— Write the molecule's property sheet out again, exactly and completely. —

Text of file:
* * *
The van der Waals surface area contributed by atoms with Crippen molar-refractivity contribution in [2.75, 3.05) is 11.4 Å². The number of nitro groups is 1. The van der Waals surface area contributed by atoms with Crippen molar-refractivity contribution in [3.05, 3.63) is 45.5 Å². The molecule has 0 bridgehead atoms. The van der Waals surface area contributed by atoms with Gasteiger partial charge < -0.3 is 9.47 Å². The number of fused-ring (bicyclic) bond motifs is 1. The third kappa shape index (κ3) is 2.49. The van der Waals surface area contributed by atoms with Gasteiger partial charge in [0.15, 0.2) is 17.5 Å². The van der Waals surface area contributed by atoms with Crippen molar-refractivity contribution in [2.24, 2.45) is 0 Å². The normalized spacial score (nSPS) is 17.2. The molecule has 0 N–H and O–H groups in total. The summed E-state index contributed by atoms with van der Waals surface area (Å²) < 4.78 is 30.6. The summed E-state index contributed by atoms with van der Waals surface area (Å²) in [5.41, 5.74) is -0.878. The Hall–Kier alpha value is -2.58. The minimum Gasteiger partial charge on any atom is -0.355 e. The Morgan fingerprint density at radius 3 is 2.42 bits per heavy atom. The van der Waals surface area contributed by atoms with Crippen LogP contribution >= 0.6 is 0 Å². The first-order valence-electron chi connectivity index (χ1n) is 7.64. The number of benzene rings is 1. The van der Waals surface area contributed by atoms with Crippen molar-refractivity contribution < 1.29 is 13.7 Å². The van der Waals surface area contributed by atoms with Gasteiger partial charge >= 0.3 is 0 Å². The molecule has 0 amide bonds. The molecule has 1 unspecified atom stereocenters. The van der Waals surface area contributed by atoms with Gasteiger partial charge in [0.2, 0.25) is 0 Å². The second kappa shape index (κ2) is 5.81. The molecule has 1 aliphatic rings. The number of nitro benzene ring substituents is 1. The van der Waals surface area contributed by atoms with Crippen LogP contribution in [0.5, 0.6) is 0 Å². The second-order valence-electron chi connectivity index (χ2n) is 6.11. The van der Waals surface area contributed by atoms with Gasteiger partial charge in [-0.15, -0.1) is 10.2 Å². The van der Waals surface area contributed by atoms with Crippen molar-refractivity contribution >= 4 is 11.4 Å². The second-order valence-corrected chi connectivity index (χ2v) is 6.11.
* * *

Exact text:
The van der Waals surface area contributed by atoms with Crippen molar-refractivity contribution in [2.75, 3.05) is 11.4 Å². The number of nitro groups is 1. The van der Waals surface area contributed by atoms with Crippen molar-refractivity contribution in [3.05, 3.63) is 45.5 Å². The molecule has 0 bridgehead atoms. The van der Waals surface area contributed by atoms with Gasteiger partial charge < -0.3 is 9.47 Å². The number of fused-ring (bicyclic) bond motifs is 1. The third kappa shape index (κ3) is 2.49. The van der Waals surface area contributed by atoms with Gasteiger partial charge in [0.15, 0.2) is 17.5 Å². The van der Waals surface area contributed by atoms with Crippen molar-refractivity contribution in [2.24, 2.45) is 0 Å². The normalized spacial score (nSPS) is 17.2. The molecule has 0 N–H and O–H groups in total. The summed E-state index contributed by atoms with van der Waals surface area (Å²) < 4.78 is 30.6. The summed E-state index contributed by atoms with van der Waals surface area (Å²) in [5.41, 5.74) is -0.878. The Hall–Kier alpha value is -2.58. The minimum Gasteiger partial charge on any atom is -0.355 e. The Morgan fingerprint density at radius 3 is 2.42 bits per heavy atom. The van der Waals surface area contributed by atoms with Crippen LogP contribution >= 0.6 is 0 Å². The first-order valence-electron chi connectivity index (χ1n) is 7.64. The number of benzene rings is 1. The van der Waals surface area contributed by atoms with Crippen molar-refractivity contribution < 1.29 is 13.7 Å². The van der Waals surface area contributed by atoms with Gasteiger partial charge >= 0.3 is 0 Å². The molecule has 0 amide bonds. The molecule has 1 unspecified atom stereocenters. The van der Waals surface area contributed by atoms with Gasteiger partial charge in [0.2, 0.25) is 0 Å². The second kappa shape index (κ2) is 5.81. The molecule has 1 aliphatic rings. The number of nitro benzene ring substituents is 1. The van der Waals surface area contributed by atoms with Crippen LogP contribution in [0.5, 0.6) is 0 Å². The second-order valence-electron chi connectivity index (χ2n) is 6.11. The van der Waals surface area contributed by atoms with Gasteiger partial charge in [-0.15, -0.1) is 10.2 Å². The van der Waals surface area contributed by atoms with Crippen molar-refractivity contribution >= 4 is 11.4 Å². The second-order valence-corrected chi connectivity index (χ2v) is 6.11.